c) Develop training and introduction materials: Although most software solutions provide documentation and tutorials, it might make sense to offer training sessions and introduction materials since you know your team best. As with any software, people need some time to get used to special features, menus, and other functionalities, hence, short exercises or example use cases, especially for team members who are new to the analytics topic, would make a positive impact into the development of each user that needs to utilise the BI software.
d) Choose a champion: One person responsible for leading the implementation of the BI solution is a perfect solution for any company, whether large enterprise or small business. If your team always has one person focused only on the task to successfully implement BI, there is less space for errors or communication issues between colleagues. Each employee will know who to ask about any issues or share their ideas, and the leader can then adjust accordingly and be fully informed about everything that happens during the implementation of a business intelligence solution within a department.
e) Agree on universal standards: Having set standards for analysis and reporting processes must also be one of the self-service business intelligence best practices to implement if you want to fully respect your company’s branding, presentation voice and achieve a cohesive approach in your BI efforts. The design of a dashboard with colours that correspond with your brand must be of utmost importance since you don’t want each dashboard to look so much different that it doesn’t appear as your company created it. Chart type usage is also a point that should be agreed upon since it would make sense to use one type for a specific visualisation – the team would have a chance to immediately identify what kind of data will be presented in a line chart, bar graph or stacked column chart, for example.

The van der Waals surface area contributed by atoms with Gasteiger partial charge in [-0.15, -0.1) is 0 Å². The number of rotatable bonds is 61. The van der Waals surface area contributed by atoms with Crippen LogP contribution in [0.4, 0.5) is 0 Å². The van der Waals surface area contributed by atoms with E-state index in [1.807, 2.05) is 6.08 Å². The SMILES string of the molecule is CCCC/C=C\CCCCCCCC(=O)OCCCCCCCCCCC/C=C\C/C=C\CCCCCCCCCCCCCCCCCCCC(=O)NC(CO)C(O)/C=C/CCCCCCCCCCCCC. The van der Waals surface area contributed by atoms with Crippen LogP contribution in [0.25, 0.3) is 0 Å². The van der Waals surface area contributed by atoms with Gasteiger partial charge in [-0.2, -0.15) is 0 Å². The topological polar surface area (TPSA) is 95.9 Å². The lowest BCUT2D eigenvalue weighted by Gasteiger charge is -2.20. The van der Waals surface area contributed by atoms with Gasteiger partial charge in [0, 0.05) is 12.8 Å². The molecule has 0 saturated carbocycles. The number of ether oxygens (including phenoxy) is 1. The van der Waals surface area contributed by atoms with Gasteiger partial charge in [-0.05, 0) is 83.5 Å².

We have explained what is self-service business intelligence, provided numerous tips and benefits that you can utilise in your BI processes and practical suggestions based on many years of our experience working in this sector. True self-service is right at your fingertips thanks to modern technological advancements that made software easy to implement, manage and access. If you want your team to try a true self-service solution and see how it can benefit your company, datapine has the answer. There is no need to employ a whole new team of developers, data scientists or IT specialists, you can try our software and experience the power of self-service, simply sign up for a 14-day trial, completely free, and see what datapine can do for you and your organisation!
Take advantage of modern BI software features today!